Well, Dear Reader(s), the time has come for me to give you a bit of bad news. It seems that you won't be reading blog posts composed from the sunny Echo Lake house after all, and your favorite blogger's couch will not be located across from a woodstove on the rock floor of a sunken living room grotto. You see, for the umpteenth time, the borrowed money of the Hale family has been deemed less worthy than the borrowed money of other families, simply because our money has been labeled as secured by the Veterans Administration. For the third time in a row, we've been told that no one wants to mess with the VA. In my worst pouting fit to date about this house business, I asked Scootchie (demandingly) what ever happened to that wave of patriotism everyone had? Of course the reality is this - we have no money for a downpayment and so MUST go VA, and the buyer who "won" our beautiful house was coming in with 20% down. Our offers to the seller were EXACTLY the same in terms of the money they would end up with, but those darn sellers understand how picky the VA can be. Damn! Damn! Damn!
So this morning we have yet another appointment with Real Estage Agent George, who has 7 or 8 houses in line for us to traipse through. We already have one in line for first place, but at this stage of the game I'm beginning to worry that the dreams of home ownership may end unfulfilled for the Hales. Woe is me.
To cheer myself last night I started admiring the loot I acquired the last time my Mom visited, when we stopped at a barn sale out in the boonies. For you city folk who might happen upon this blog of mine, a barn sale is not the sale of a barn, but rather it is a load of old dusty bits that have been placed into a barn for strangers to paw through. I don't know why, but for me, a barn sale can be the Holy Grail of the weekend sale-ing experience. There's a hierarchy in the sale spectrum, and barn sale is at the top for me. Some will argue that an estate sale is actually the Holy Grail, but I contend that estate sales are often over-priced, and not containing the bargains one is usually on the search for. This barn sale had us work for it's goodies, as we had to follow about fifty neon green signs to find the location. At first upon our arrival we found nothing of note. The barn was of the metal variety (not usually a good sign), and it was filled with tables of perfectly labeled ordinary items laid out nicely. Feeling let down by our exhausting journey, we were slowly making our way to the oversized exit, when we overheard a promising declaration from the principle money-taker; "don't leave before you see the other barn in the back."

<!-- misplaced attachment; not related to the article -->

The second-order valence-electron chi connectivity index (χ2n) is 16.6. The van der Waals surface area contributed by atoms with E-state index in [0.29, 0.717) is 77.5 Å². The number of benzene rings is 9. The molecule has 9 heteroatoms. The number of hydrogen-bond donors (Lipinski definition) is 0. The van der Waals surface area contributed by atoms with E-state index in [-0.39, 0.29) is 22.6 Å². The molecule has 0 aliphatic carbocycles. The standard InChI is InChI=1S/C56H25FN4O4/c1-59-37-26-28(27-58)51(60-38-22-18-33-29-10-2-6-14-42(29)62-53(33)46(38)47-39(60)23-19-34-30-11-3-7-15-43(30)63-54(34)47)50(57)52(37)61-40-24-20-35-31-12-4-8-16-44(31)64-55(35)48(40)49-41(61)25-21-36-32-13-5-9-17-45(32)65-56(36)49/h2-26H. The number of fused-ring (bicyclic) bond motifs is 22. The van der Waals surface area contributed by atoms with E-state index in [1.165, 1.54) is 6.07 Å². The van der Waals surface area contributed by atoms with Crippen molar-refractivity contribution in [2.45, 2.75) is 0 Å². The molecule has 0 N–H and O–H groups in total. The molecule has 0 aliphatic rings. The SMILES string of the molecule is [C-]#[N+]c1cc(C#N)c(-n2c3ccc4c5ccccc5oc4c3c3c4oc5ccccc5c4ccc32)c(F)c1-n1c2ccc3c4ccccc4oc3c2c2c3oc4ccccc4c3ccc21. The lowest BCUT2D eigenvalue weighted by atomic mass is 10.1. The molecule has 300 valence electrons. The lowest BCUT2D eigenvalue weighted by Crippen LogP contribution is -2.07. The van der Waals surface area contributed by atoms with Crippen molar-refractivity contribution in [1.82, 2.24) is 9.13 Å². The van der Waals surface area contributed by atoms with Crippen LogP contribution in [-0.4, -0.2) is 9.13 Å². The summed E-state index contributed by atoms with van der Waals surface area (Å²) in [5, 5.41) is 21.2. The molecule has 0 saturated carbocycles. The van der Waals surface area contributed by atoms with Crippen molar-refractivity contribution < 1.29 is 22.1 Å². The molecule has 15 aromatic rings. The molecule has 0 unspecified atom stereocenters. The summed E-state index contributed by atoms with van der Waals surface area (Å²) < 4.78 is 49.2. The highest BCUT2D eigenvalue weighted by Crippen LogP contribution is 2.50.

And there it was, the motherlode.
The barn in the back was the ENORMOUS old RED wooden type, with lots of tables crammed FULL of miscellaneous OLD dusty, rusty, miscellaneous STUFF! And as a person who recently decided to collect vintage bottles of various bathroom-type remedies and cures for embarrassing problems, I hit the jackpot. So that's what I gazed at lovingly last night, while pining over yet another house that has passed through our lives, and the barn and shop turned gallery and art room that will never be. My wares are still dusty, as I'm scared to clean them. But in the end, I think they really help tie the room together.
And as for the Value Village part of my post, I'll have to leave that one for tomorrow. But let me whet your appetite by saying that it's a PROJECT, and it starts with this: